Document Type

Journal Article

Publication Title

Australasian Journal on Ageing

ISSN

14406381

Volume

39

Issue

3

First Page

287

Last Page

291

Publisher

Wiley

School

School of Medical and Health Sciences

RAS ID

31160

Comments

This is the peer reviewed version of the following article: Bright, S., Milroy, J., Walsh, K., & Blatchford, E. (2020). Medication use among older Australians seeking alcohol and other drug treatment. Australasian Journal on Ageing, 39(3), 287-291, which has been published in final form at https://doi.org/10.1111/ajag.12756. This article may be used for non-commercial purposes in accordance with Wiley Terms and Conditions for Use of Self-Archived Versions.

Bright, S., Milroy, J., Walsh, K., & Blatchford, E. (2020). Medication use among older Australians seeking alcohol and other drug treatment. Australasian Journal on Ageing, 39(3), 287-291. https://doi.org/10.1111/ajag.12756

Abstract

© 2019 AJA Inc. Objective: To describe the use of medications that interact with alcohol or for which alcohol reduces the medication's efficacy in older adults consuming alcohol at hazardous levels. Method: Retrospective file audit of patients discharged from Australia's only older adult-specific alcohol and other drug treatment service. Results: Seventy-two patients aged between 58 years and 87 years (M = 65.88; SD = 5.67) drinking alcohol at hazardous or harmful levels were taking between 1 and 12 pharmaceutical drugs (M = 4.03; SD = 2.42). The majority (92%) of patients were taking at least one medication that placed them at high risk of serious adverse side effects when consumed with alcohol. The efficacy of most patients’ (97%) medication was deemed to be significantly reduced when consumed with alcohol. Conclusions: Among older adults who consume alcohol at hazardous levels, many take prescribed medications that adversely interact with alcohol or have reduced efficacy when consumed alongside alcohol. Targeted education is required for patients and health-care workers to mitigate these risks.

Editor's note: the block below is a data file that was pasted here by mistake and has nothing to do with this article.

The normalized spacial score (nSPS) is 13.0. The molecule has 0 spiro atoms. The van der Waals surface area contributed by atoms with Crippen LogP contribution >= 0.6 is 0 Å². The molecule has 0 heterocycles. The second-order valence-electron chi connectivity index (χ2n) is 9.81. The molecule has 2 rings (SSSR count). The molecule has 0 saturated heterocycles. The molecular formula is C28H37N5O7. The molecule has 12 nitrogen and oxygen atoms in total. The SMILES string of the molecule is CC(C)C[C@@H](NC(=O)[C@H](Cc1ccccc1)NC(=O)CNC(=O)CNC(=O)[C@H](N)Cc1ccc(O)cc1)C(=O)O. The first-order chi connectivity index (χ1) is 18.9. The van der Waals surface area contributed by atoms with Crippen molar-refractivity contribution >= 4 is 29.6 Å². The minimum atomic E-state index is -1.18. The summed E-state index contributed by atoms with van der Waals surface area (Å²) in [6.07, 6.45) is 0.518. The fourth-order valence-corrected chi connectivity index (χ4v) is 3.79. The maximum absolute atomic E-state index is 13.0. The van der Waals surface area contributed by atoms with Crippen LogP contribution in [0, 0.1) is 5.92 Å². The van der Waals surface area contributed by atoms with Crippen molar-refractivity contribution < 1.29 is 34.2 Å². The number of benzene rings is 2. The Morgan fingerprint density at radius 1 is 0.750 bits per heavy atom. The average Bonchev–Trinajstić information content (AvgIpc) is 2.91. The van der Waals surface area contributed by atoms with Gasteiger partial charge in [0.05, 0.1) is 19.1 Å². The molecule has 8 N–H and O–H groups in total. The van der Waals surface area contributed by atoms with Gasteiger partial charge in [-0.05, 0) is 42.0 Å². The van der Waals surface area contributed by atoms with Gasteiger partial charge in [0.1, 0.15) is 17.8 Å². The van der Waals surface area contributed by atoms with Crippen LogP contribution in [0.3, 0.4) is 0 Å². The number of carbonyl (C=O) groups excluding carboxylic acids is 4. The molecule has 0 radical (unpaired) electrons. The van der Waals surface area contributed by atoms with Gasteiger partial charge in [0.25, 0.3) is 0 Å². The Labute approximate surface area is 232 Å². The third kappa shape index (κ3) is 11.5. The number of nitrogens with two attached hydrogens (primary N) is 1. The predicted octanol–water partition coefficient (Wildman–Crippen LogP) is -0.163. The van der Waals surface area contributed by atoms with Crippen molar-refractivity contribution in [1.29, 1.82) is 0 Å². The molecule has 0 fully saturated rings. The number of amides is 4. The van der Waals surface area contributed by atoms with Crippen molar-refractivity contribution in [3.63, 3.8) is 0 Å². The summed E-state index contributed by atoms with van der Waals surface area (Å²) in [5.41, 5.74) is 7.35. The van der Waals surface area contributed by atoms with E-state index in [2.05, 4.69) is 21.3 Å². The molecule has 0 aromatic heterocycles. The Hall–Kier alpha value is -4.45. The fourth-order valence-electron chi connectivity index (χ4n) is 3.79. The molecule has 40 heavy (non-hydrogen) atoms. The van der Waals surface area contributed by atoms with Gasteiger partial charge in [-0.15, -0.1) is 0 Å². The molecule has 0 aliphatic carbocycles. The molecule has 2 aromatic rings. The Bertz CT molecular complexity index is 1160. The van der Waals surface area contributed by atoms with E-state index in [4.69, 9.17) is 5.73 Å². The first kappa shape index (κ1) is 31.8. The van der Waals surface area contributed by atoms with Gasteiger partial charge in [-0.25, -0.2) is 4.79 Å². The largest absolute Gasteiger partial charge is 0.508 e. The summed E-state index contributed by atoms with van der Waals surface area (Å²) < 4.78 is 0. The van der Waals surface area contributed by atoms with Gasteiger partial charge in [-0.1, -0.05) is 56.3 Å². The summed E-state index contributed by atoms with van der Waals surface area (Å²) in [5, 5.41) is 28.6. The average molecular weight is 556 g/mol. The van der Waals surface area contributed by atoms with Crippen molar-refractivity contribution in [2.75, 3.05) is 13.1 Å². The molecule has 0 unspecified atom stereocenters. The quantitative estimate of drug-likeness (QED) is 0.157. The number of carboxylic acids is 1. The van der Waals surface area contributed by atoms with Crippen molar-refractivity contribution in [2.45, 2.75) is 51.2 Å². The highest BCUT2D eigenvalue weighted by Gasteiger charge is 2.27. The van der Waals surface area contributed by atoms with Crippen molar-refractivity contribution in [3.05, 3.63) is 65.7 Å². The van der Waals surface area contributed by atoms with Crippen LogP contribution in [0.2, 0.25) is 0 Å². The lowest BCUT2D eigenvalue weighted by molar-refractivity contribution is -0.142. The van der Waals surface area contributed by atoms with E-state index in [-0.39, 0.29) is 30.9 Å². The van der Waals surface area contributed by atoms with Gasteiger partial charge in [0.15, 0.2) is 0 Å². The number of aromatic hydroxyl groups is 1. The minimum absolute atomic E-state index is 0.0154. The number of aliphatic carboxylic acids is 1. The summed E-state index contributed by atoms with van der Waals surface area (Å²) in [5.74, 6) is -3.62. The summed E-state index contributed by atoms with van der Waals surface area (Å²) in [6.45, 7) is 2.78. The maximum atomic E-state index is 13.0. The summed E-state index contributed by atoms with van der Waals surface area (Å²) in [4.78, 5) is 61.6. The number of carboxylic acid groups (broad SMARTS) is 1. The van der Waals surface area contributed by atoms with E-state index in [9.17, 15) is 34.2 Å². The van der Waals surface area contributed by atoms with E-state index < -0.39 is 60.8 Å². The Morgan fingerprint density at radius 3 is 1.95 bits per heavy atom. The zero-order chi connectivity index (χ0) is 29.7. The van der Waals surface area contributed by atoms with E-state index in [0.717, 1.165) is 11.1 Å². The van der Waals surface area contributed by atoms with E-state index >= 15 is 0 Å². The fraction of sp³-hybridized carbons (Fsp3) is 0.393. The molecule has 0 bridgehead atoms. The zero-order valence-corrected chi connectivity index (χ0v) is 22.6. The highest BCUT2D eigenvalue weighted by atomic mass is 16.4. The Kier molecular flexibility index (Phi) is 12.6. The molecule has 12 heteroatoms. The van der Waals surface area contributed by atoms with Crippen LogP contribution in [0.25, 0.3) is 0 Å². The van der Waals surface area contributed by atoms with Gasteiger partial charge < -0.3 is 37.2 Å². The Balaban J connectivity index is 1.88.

DOI

10.1111/ajag.12756

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